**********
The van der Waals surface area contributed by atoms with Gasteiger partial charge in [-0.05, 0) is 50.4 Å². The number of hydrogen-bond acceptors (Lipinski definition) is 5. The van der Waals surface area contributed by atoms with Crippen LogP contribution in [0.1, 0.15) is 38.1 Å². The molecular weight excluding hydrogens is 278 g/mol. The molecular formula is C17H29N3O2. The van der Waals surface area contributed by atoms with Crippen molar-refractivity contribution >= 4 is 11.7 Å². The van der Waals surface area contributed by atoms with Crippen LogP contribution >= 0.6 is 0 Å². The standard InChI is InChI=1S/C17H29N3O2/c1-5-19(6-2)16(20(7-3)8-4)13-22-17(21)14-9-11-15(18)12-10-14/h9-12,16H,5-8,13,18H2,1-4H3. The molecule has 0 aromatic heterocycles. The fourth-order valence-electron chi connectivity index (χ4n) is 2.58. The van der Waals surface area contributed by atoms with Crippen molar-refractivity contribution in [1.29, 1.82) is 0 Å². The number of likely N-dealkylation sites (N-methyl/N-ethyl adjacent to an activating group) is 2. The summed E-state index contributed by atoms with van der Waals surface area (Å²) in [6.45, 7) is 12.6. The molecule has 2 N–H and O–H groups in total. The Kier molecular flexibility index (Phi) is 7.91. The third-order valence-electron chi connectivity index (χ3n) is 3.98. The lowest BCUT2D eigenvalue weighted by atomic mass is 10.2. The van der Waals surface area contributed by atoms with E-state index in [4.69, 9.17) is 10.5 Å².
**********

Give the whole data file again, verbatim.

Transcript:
The van der Waals surface area contributed by atoms with Gasteiger partial charge in [-0.05, 0) is 50.4 Å². The number of hydrogen-bond acceptors (Lipinski definition) is 5. The van der Waals surface area contributed by atoms with Crippen LogP contribution in [0.1, 0.15) is 38.1 Å². The molecular weight excluding hydrogens is 278 g/mol. The molecular formula is C17H29N3O2. The van der Waals surface area contributed by atoms with Crippen molar-refractivity contribution >= 4 is 11.7 Å². The van der Waals surface area contributed by atoms with Crippen LogP contribution >= 0.6 is 0 Å². The standard InChI is InChI=1S/C17H29N3O2/c1-5-19(6-2)16(20(7-3)8-4)13-22-17(21)14-9-11-15(18)12-10-14/h9-12,16H,5-8,13,18H2,1-4H3. The molecule has 0 aromatic heterocycles. The fourth-order valence-electron chi connectivity index (χ4n) is 2.58. The van der Waals surface area contributed by atoms with Crippen molar-refractivity contribution in [1.29, 1.82) is 0 Å². The number of likely N-dealkylation sites (N-methyl/N-ethyl adjacent to an activating group) is 2. The summed E-state index contributed by atoms with van der Waals surface area (Å²) in [6.45, 7) is 12.6. The molecule has 2 N–H and O–H groups in total. The Kier molecular flexibility index (Phi) is 7.91. The third-order valence-electron chi connectivity index (χ3n) is 3.98. The lowest BCUT2D eigenvalue weighted by atomic mass is 10.2. The van der Waals surface area contributed by atoms with E-state index in [4.69, 9.17) is 10.5 Å².